Forest enclaves and abundant seas

  • Forest enclaves and abundant seas

    The area known today as Bel Ombre and under the tenure of Domaine de Bel Ombre comprises the former sugar estate and its lands, as well as Chamarel and Case Noyale.

Remote, inaccessible and unique landscape

Despite being a region with a large surface area, little is written about the South from the early colonial history of Mauritius. Due to its topography and the inaccessibility of the land  to persons living at the time, it is understandable that estates, villages and other settlements in the South were relatively cut off from the rest of the island. Indeed, Bel Ombre itself is located on the Western side of the Southern coast, with the chain of mountains of the Black River Gorges on its Western and Northern boundaries and rivers and the coastline closing off its Eastern and Southern sides. 

The lush forests on the mountain slopes descend on the savanna plains – mixed woodland and grass ecosystems – to finish on the coast with a shallow lagoon ecosystem and fringing reefs. This incredible landscape has lent itself as an inspiration for many authors and poets visiting or living in the region, who all noted its exceptional beauty.

Chamarel on the other hand is situated close to the upper plateaus of Plaine Champagne. The latter bears a more humid and cool environment and is enclaved by the mountains and forests around it. Chamarel contrasts with Case Noyale, located on the Western slopes descending from Chamarel and enjoying a warmer, drier climate.  [1]


The colonial vocation: becoming a sugar plantation  

The early days of Bel Ombre saw pioneers and colonialists who hoped like many of their peers to become financially successful fast enough to repatriate to their home country within a few years. Concessions were given in the area by the French East India Company or the colonial government to these pioneers, some of whom managed to develop their lands more successfully than others. It is to these early pioneers that we owe the introduction of a variety of crops, such as coffee, cotton, and tea amongst others. For most, the expected rapid gains did not occur, and many went back to France. Those who stayed contributed to the building  of the sugar industry locally.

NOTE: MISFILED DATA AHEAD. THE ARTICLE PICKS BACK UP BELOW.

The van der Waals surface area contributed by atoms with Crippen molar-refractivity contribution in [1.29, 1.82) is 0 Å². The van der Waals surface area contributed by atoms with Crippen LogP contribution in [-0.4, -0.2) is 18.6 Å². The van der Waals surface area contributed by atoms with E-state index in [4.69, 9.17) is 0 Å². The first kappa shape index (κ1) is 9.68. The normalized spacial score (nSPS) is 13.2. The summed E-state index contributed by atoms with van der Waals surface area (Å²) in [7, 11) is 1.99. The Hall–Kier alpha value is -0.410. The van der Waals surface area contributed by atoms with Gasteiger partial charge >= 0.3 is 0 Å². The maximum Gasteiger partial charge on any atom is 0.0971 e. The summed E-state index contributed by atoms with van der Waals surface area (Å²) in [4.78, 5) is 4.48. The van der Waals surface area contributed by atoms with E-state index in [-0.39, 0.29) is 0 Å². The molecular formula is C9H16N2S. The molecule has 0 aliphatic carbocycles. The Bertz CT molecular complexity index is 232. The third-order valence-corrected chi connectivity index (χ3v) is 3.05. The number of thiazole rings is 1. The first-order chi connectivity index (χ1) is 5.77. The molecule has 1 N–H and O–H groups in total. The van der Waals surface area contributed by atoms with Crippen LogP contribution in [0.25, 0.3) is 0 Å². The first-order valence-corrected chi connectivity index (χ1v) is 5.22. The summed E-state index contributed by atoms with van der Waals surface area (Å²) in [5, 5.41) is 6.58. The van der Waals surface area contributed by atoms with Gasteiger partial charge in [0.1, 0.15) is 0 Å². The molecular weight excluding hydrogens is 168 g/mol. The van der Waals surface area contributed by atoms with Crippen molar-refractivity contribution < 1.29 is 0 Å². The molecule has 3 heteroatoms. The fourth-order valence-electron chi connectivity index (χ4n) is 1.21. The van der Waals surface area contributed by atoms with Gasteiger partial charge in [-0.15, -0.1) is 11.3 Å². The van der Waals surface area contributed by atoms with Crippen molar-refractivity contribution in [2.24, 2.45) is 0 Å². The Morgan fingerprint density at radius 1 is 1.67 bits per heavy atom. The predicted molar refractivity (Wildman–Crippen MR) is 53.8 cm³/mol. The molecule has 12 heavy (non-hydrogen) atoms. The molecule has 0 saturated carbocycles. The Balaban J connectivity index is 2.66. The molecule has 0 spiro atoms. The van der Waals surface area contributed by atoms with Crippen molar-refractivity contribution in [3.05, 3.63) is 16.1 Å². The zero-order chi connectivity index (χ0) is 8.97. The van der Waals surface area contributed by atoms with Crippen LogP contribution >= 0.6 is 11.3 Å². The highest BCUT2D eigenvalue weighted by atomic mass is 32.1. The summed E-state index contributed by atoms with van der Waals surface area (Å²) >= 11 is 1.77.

Twentieth century transitions

Gradually, with the growth of sugar as a major internationally traded commodity, the multitude of small plantations gave way to centralization, with fewer and fewer factories, more mergers and the expansive growth of a select few, within the backdrop of major historical events. Bel Ombre did not escape this reality and the factory closed in 1999.  Despite associated difficulties, the transition from a sugar to a tourism centred economy in this area gradually occurred, thanks to the beautiful landscape but also to the important contributions of all its people.


[1] Yvan Martial,  Compagnie Sucrière de Bel Ombre, Notes d’Histoire

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